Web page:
Imagine a loved one suffering a traumatic brain injury (TBI) following a car accident. While it is a mild TBI, expenses are piling up and there is a chance of long-term care.
Is there a settlement value that you should expect to receive in a TBI or brain injury case?
Your brain is a highly sensitive organ that essentially serves as the command center for your entire body. A result is that brain injury cases often settle at the highest figures among all personal injury claims.1
This is seemingly easy to understand as a brain injury claim will often result in costly medical bills and lost wages. Injury victims will also likely require ongoing and future medical care.
But with that said, it is hard to provide an average settlement amount for these cases because settlement values can vary significantly. But there are five key factors that influence or determine the amount of settlement:
- the severity of the injury,
- the characteristics of the victim,
- the value of your non-economic damages,
- whether you are awarded punitive damages, and
- the financial position of the at-fault party.
Please note that brain injury victims deserve fair compensation for their injuries.
1. Will the severity of a brain injury affect settlement amounts?
Yes. In general, the value of a brain injury settlement will increase as the nature of the injury grows more severe.
For example, a severe traumatic brain injury will lead to a greater settlement value in comparison to an injury that involves a mild traumatic brain injury or mild concussion.
Serious injuries often involve greater medical expenses, lost earning capacity, and pain and suffering. All of these result in higher settlement values.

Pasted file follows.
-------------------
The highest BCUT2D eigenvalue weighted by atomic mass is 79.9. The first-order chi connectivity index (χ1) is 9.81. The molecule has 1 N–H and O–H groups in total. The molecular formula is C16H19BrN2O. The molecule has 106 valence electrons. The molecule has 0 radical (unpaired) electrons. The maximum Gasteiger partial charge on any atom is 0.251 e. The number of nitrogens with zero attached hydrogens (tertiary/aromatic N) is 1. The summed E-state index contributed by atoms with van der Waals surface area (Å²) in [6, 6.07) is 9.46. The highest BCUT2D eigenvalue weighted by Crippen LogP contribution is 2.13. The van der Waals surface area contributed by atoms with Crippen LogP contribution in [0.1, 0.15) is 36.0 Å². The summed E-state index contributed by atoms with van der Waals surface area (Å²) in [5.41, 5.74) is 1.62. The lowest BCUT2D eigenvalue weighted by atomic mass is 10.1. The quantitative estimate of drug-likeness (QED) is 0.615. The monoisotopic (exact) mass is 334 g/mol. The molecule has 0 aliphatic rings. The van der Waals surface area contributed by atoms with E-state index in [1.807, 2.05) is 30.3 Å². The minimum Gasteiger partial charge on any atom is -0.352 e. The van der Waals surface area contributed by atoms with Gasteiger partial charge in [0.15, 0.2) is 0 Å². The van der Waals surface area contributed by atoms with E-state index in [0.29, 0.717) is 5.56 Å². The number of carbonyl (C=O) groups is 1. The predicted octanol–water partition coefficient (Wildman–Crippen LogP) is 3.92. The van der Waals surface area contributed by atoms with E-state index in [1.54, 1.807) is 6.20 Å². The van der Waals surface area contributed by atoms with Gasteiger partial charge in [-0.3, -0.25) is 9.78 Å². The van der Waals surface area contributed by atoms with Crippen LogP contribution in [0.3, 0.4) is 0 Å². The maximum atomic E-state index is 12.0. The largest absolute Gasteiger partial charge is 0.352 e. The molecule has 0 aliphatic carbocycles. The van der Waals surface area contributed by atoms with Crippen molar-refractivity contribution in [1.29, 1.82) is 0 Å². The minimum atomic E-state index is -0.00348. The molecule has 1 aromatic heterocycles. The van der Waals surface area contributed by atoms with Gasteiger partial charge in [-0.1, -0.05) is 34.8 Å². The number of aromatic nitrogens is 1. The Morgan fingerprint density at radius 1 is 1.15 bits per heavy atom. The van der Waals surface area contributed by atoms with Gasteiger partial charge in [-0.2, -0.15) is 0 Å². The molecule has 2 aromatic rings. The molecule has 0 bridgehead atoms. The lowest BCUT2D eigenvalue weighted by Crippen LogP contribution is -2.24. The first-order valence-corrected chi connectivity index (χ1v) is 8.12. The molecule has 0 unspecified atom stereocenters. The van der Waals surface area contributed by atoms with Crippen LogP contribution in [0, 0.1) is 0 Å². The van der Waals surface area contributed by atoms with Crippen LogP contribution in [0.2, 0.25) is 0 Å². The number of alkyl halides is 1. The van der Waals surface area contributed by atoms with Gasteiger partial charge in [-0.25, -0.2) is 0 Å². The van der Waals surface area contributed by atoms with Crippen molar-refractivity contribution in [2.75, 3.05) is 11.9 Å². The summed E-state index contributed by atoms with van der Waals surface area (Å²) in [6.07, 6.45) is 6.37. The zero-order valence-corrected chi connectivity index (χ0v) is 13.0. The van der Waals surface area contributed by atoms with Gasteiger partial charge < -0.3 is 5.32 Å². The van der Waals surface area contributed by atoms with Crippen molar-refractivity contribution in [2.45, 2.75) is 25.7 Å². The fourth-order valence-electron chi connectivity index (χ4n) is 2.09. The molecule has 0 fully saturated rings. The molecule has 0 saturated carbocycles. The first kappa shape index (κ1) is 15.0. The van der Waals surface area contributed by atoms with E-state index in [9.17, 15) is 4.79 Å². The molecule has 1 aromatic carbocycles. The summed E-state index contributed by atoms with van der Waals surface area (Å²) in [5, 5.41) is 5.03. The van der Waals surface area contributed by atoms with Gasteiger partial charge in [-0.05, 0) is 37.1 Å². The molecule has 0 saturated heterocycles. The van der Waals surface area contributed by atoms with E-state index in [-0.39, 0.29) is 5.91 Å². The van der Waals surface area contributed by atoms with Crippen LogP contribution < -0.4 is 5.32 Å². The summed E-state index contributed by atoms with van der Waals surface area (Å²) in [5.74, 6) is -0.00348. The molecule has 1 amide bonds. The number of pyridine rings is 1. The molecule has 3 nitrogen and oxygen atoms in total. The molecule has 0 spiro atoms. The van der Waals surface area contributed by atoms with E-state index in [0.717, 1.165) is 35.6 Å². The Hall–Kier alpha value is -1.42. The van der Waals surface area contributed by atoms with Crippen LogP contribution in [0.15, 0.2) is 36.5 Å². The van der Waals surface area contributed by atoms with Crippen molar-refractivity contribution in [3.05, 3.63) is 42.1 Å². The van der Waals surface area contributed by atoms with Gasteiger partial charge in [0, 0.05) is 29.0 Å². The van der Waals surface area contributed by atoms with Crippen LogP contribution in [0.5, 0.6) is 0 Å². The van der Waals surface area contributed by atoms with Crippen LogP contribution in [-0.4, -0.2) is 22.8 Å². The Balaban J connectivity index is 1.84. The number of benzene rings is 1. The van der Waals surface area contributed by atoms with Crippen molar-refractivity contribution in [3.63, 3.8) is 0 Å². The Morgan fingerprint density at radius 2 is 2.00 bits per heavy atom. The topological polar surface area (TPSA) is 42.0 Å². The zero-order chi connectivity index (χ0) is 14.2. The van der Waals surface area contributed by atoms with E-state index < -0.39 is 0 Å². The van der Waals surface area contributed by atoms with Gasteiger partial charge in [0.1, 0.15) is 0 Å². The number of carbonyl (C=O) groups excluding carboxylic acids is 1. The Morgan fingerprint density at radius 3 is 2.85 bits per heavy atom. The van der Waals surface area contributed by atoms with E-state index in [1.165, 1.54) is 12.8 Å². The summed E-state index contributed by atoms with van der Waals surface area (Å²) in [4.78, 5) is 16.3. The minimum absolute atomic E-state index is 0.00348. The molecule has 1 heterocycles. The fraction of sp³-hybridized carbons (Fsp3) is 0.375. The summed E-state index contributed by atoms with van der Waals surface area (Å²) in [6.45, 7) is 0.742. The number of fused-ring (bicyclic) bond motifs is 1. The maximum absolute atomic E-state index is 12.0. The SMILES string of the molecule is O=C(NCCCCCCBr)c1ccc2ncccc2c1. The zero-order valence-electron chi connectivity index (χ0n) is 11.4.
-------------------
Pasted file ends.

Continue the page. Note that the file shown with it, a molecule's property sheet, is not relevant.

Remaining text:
Also note that serious injuries often mean that brain injury victims will require extensive therapy and even medical care for the rest of their lives. Again, these will increase settlement values.
2. Will settlement figures vary depending on the characteristics of the victim?
Possibly, yes. The personal characteristics of a victim, such as age and family status, could affect the value of a brain injury settlement.
Example: Joe suffers a severe TBI after slipping and falling on a grocery store’s icy sidewalk. He is 30 years old, married, and has three children. Joe is the primary bread winner for his family. His accident may result in Joe’s inability to return to work, and he may have to learn new skills to take on an alternative job.
Compare this scenario to where David suffers the same injury. But David is 70 years old and retired. He has a spouse but no children. Since he is retired, David does not have to seek new work or other means to provide for his wife.
Joe would likely receive a higher traumatic brain injury settlement even though his injury is the same as David’s. Joe is younger, so his injury will likely have a longer impact on his life. Further, he has a larger family, and he was his family’s main provider. This means his injury will have a larger impact on his financial means and that of his family’s. His personal characteristics will likely result in a higher TBI settlement.